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This was to be the first presidential election without the option for voters to cast a straight-ticket ballot in Texas. During the 2017 legislative session, the Texas legislature ended straight-ticket voting. A last-minute amendment to the legislation delayed its implementation until this year’s general election. Late Friday, U.S. District Judge Marina Garcia Marmolejo threw another wrench into the plan.
It’s less than three weeks until early voting begins in Texas. Ballots are already in the mail for those who are voting by mail. Some eager voters have already returned their ballots, votes cast. This last-minute change puts an unexpected burden on local and state election officials. Voting machines will have to be recalibrated and ballots will have to be reprinted. Judge Marmolejo doesn’t care about all that. There’s a coronavirus out there, you know, and Democrats are using it to their advantage. The judge says eliminating straight-ticket voting during a pandemic will slow voting down and increase lines of voters waiting to cast a ballot. Therefore, the risk of catching the virus increases, she reasons.
She also noted that the new law would “impose a discriminatory burden” on black and Hispanic voters and “create comparatively less opportunities for these voters to participate in the political process.” So, not only will the law make voters actually think before voting in an election instead of just pulling a lever for straight-ticket voting but it’s too much of a burden for minority voters to figure out which candidates they support. This ruling reads as though the judge – an Obama appointee and a naturalized citizen herself – thinks Democrat voters are slow and stupid. I single out Democrat voters because the Democrat Party thinks eliminating straight-ticket voting benefits Republican voters. Democrats even sued to get straight-ticket voting back but lost in court. Until Friday.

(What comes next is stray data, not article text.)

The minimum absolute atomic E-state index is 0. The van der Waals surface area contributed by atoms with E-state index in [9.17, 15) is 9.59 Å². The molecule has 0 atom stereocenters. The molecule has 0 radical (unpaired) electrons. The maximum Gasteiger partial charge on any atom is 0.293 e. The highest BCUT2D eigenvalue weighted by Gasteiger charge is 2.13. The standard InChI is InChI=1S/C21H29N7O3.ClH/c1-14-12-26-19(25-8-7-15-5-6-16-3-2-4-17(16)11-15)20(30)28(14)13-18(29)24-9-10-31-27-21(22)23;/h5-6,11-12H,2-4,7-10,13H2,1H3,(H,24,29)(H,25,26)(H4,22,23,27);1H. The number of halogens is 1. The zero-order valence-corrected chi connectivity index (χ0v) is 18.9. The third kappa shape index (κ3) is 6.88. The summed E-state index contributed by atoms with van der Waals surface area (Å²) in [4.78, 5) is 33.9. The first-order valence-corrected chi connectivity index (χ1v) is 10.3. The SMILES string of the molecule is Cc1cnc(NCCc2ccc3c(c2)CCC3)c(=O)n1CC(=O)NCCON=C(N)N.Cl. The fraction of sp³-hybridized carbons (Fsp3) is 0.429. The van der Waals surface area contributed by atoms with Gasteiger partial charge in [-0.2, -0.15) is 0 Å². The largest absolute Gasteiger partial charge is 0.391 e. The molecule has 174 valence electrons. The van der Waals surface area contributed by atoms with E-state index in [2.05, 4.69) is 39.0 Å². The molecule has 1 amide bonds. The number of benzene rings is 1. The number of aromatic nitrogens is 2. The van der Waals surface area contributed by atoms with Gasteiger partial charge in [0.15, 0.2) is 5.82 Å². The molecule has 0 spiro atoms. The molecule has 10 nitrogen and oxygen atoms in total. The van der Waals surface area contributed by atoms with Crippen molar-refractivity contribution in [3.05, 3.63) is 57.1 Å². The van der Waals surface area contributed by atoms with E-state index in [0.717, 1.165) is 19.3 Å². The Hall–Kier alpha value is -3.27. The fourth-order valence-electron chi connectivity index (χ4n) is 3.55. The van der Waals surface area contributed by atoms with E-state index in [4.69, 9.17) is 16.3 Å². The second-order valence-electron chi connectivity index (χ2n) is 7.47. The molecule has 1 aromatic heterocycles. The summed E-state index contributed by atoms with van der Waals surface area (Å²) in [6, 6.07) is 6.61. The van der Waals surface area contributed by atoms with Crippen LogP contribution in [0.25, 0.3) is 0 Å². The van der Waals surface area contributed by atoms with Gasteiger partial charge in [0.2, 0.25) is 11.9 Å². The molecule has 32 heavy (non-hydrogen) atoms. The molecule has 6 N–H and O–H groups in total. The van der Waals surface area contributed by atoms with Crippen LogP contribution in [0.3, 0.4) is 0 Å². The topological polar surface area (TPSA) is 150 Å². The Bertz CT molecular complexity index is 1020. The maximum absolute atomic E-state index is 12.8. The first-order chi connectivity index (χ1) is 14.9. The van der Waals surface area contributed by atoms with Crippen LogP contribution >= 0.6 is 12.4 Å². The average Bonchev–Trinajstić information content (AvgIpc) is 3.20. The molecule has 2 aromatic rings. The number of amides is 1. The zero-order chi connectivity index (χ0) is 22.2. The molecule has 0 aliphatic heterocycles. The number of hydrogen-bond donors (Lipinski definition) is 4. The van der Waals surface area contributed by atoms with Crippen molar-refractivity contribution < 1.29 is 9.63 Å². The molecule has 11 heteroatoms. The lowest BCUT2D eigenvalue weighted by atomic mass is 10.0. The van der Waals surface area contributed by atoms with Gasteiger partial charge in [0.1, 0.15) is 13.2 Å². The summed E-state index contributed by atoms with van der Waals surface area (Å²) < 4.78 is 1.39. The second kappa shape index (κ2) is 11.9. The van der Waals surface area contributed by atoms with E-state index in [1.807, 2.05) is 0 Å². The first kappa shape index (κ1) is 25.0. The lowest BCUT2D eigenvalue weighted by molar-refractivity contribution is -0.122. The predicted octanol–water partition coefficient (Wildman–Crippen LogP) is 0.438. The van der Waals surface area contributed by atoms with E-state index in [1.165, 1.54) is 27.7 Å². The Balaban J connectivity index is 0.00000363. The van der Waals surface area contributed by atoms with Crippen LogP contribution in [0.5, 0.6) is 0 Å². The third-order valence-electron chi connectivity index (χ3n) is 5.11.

The Texas Association for Retired Americans, a group named as plaintiffs in the lawsuit, would be endangered without straight-ticket voting so concern for their health “outweighed by the inconveniences resulting.” Make no mistake, this is a biased political judgement. Republicans want to encourage voters to make informed decisions about candidates instead of just mindlessly pulling a lever for one party down the ballot. The Texas Legislature is Republican-controlled. Most states don’t even allow straight-ticket voting. Texas Democrats claim it helps Democrat voters.
Most states don’t allow for one-punch voting, but its elimination in Texas met intense opposition from Democrats, who fear the change will be most felt among voters of color and lead to voter drop-off, particularly in blue urban counties that have the longest ballots in the state. In Harris County, for example, ballots can go on for pages because of the number of state district judges and other local officials up for election. Democrats worried that having to vote on each individual race would slow people down, causing longer lines at the polls.
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